In 1918, Daisy Heath, the popular star of a Broadway revue, callously dismisses the soldiers who flock to her show before they are shipped to France to fight in World War I. Daisy's manager, Sam Bailey, who is in love with her, is worried about her increasingly jaded view of life. One night, when Daisy's car accidentally bumps naive soldier William Pettigrew, she gives him a lift and Bill tries to impress his friends by saying that she is his girl. Later, when Bill puts Daisy's picture up in the barracks and brags about her, his pals trick him into arranging an introduction for them. Worried that his friends will know he has been lying, Bill goes to Daisy and begs her to help him. She is at first reluctant, but finally agrees and even goes with Bill for an ice cream after meeting his friends. When they part, she says that he can "pretend" to call her once in a while if he wants. Soon Sam notices that Daisy's attitude toward life is softening and likes the change. One morning, when Bill calls Daisy's apartment, her maid Martha tells him that she is too sick to come to the phone. Not knowing that Daisy merely has a hangover, Bill buys flowers and candy and rushes to Daisy's apartment. He meets Sam there, who doesn't reveal his true relationship to Daisy. Although Daisy tells Sam that she is merely fond of Bill, Sam worries that her feelings are deeper. A short time later, Sam arranges for Daisy to give a show at Bill's camp. After the performance, Daisy is touched by Bill's peaceful fatalism towards death in the war and agrees to show him the sights. The next night, Bill and Daisy return to her apartment after their happy excursion on the town and Sam is waiting. After Bill leaves, Sam jealousy accuses Daisy of being in love with Bill. Daisy is shocked at his outburst and tenderly assures him that there is no need for jealousy because she only loves Bill as a friend. The next day, Bill learns that he is being shipped out and goes AWOL to see Daisy at the theater. Though she has promised Sam never to see Bill again, she leaves the matinee show to spend the rest of the day with Bill. Returning to her apartment, they are again met by Sam, who is hurt that Daisy broke her promise. Not realizing how Sam and Daisy feel about each other, Bill asks Sam for his blessing to marry Daisy. After asking Bill if she can speak to Sam alone, Daisy tells Sam that it was Bill's sweetness that softened her enough to realize her love for Sam. Because she wants to give Bill something to live for while he is at the front, she says that she must marry Bill, but promises to tell him the truth as soon as he returns. Though hurt, Sam cannot bring himself to shatter Bill's illusions and reluctantly goes to the wedding. Some months later, while Daisy is performing in a nightclub, Martha bringss Sam a letter that has arrived for Daisy from the war department, revealing Bill's death. When Daisy sees Sam's reaction to the letter, she knows what has happened, but bravely finishes singing "Pack Up Your Troubles in Your Old Kit Bag and Smile, Smile, Smile," as tears fill her eyes. +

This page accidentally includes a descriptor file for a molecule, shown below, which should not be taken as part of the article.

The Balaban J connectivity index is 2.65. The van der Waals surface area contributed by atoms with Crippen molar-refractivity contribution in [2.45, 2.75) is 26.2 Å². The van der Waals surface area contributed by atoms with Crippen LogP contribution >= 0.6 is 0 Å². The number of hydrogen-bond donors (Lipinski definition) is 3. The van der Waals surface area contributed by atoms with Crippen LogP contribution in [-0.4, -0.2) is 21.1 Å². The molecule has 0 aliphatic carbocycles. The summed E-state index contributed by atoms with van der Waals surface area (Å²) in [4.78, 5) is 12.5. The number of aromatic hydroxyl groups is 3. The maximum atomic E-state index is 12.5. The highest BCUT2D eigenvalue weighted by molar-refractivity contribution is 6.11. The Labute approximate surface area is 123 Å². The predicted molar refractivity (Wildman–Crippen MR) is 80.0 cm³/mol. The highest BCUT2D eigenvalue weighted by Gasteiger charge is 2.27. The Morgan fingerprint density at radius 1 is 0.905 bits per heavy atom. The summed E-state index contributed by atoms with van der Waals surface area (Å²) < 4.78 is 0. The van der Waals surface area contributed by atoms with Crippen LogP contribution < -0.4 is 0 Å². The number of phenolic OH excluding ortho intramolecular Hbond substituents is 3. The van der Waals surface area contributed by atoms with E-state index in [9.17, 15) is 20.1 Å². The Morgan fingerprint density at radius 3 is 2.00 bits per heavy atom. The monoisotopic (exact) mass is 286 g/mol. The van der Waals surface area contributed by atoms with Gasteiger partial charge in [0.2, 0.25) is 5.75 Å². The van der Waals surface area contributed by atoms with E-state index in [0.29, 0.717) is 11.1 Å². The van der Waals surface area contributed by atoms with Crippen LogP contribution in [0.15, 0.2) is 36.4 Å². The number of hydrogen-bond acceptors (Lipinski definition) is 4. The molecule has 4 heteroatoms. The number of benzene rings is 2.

Legend
Viewed by AFI
Partially Viewed
Offscreen Credit
Name Occurs Before Title
AFI Life Achievement Award

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The American Film Institute is grateful to Sir Paul Getty KBE and the Sir Paul Getty KBE Estate for their dedication to the art of the moving image and their support for the AFI Catalog of Feature Films and without whose support AFI would not have been able to achieve this historical landmark in this epic scholarly endeavor.